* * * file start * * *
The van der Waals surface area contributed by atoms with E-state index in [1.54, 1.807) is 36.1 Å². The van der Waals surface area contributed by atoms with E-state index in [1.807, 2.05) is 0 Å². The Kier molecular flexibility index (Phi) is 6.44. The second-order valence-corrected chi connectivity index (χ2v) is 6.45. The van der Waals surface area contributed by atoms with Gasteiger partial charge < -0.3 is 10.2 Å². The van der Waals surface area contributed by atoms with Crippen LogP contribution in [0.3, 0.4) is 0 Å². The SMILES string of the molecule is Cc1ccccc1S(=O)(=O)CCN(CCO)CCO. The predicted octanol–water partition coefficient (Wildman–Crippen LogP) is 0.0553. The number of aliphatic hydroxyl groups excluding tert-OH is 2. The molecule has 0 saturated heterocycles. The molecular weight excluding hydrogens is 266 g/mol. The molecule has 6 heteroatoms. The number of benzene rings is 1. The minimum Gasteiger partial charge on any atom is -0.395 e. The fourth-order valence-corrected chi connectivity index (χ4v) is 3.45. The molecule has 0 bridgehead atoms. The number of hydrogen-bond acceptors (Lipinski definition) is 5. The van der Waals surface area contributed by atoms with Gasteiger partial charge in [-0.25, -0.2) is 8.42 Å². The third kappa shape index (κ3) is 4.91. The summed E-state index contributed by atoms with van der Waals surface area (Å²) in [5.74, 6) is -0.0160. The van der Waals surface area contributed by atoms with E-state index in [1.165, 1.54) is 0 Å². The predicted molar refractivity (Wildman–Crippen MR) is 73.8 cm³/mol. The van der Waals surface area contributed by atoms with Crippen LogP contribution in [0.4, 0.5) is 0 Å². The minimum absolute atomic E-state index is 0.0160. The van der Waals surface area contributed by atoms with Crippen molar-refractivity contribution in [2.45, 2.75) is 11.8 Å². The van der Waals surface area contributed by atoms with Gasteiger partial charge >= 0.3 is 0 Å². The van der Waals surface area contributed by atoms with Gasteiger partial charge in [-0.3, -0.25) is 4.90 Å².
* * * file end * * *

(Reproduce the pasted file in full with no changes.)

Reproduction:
The van der Waals surface area contributed by atoms with E-state index in [1.54, 1.807) is 36.1 Å². The van der Waals surface area contributed by atoms with E-state index in [1.807, 2.05) is 0 Å². The Kier molecular flexibility index (Phi) is 6.44. The second-order valence-corrected chi connectivity index (χ2v) is 6.45. The van der Waals surface area contributed by atoms with Gasteiger partial charge < -0.3 is 10.2 Å². The van der Waals surface area contributed by atoms with Crippen LogP contribution in [0.3, 0.4) is 0 Å². The SMILES string of the molecule is Cc1ccccc1S(=O)(=O)CCN(CCO)CCO. The predicted octanol–water partition coefficient (Wildman–Crippen LogP) is 0.0553. The number of aliphatic hydroxyl groups excluding tert-OH is 2. The molecule has 0 saturated heterocycles. The molecular weight excluding hydrogens is 266 g/mol. The molecule has 6 heteroatoms. The number of benzene rings is 1. The minimum Gasteiger partial charge on any atom is -0.395 e. The fourth-order valence-corrected chi connectivity index (χ4v) is 3.45. The molecule has 0 bridgehead atoms. The number of hydrogen-bond acceptors (Lipinski definition) is 5. The van der Waals surface area contributed by atoms with Gasteiger partial charge in [-0.25, -0.2) is 8.42 Å². The third kappa shape index (κ3) is 4.91. The summed E-state index contributed by atoms with van der Waals surface area (Å²) in [5.74, 6) is -0.0160. The van der Waals surface area contributed by atoms with E-state index in [1.165, 1.54) is 0 Å². The predicted molar refractivity (Wildman–Crippen MR) is 73.8 cm³/mol. The van der Waals surface area contributed by atoms with Crippen LogP contribution in [0.4, 0.5) is 0 Å². The minimum absolute atomic E-state index is 0.0160. The van der Waals surface area contributed by atoms with Crippen molar-refractivity contribution in [2.45, 2.75) is 11.8 Å². The van der Waals surface area contributed by atoms with Gasteiger partial charge >= 0.3 is 0 Å². The van der Waals surface area contributed by atoms with Gasteiger partial charge in [-0.3, -0.25) is 4.90 Å².